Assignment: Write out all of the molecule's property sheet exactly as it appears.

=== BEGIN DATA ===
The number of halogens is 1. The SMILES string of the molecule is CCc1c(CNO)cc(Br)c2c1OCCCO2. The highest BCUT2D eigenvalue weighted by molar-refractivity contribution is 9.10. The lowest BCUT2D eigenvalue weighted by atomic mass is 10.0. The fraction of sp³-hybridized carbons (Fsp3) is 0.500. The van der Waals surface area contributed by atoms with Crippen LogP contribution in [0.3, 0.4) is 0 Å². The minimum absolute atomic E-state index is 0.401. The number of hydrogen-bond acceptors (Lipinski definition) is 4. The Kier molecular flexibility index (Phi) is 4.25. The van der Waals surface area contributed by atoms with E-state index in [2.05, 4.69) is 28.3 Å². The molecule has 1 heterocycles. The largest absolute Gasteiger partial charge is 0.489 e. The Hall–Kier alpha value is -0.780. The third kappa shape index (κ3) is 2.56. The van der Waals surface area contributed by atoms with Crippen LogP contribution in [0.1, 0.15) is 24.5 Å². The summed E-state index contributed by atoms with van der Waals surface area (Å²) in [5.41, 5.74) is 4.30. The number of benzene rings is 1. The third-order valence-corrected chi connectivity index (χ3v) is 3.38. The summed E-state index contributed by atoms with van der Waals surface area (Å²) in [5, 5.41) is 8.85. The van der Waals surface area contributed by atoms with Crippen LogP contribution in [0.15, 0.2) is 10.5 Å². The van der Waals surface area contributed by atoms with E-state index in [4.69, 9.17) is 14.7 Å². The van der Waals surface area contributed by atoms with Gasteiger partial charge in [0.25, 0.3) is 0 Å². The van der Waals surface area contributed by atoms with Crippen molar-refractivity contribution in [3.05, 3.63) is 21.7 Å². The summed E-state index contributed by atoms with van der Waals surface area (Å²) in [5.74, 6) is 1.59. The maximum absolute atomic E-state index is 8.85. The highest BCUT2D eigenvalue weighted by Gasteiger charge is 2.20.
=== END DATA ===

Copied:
The number of halogens is 1. The SMILES string of the molecule is CCc1c(CNO)cc(Br)c2c1OCCCO2. The highest BCUT2D eigenvalue weighted by molar-refractivity contribution is 9.10. The lowest BCUT2D eigenvalue weighted by atomic mass is 10.0. The fraction of sp³-hybridized carbons (Fsp3) is 0.500. The van der Waals surface area contributed by atoms with Crippen LogP contribution in [0.3, 0.4) is 0 Å². The minimum absolute atomic E-state index is 0.401. The number of hydrogen-bond acceptors (Lipinski definition) is 4. The Kier molecular flexibility index (Phi) is 4.25. The van der Waals surface area contributed by atoms with E-state index in [2.05, 4.69) is 28.3 Å². The molecule has 1 heterocycles. The largest absolute Gasteiger partial charge is 0.489 e. The Hall–Kier alpha value is -0.780. The third kappa shape index (κ3) is 2.56. The van der Waals surface area contributed by atoms with Crippen LogP contribution in [0.1, 0.15) is 24.5 Å². The summed E-state index contributed by atoms with van der Waals surface area (Å²) in [5.41, 5.74) is 4.30. The number of benzene rings is 1. The third-order valence-corrected chi connectivity index (χ3v) is 3.38. The summed E-state index contributed by atoms with van der Waals surface area (Å²) in [5, 5.41) is 8.85. The van der Waals surface area contributed by atoms with Crippen LogP contribution in [0.15, 0.2) is 10.5 Å². The van der Waals surface area contributed by atoms with E-state index in [4.69, 9.17) is 14.7 Å². The van der Waals surface area contributed by atoms with Gasteiger partial charge in [0.25, 0.3) is 0 Å². The van der Waals surface area contributed by atoms with Crippen molar-refractivity contribution in [3.05, 3.63) is 21.7 Å². The summed E-state index contributed by atoms with van der Waals surface area (Å²) in [5.74, 6) is 1.59. The maximum absolute atomic E-state index is 8.85. The highest BCUT2D eigenvalue weighted by Gasteiger charge is 2.20.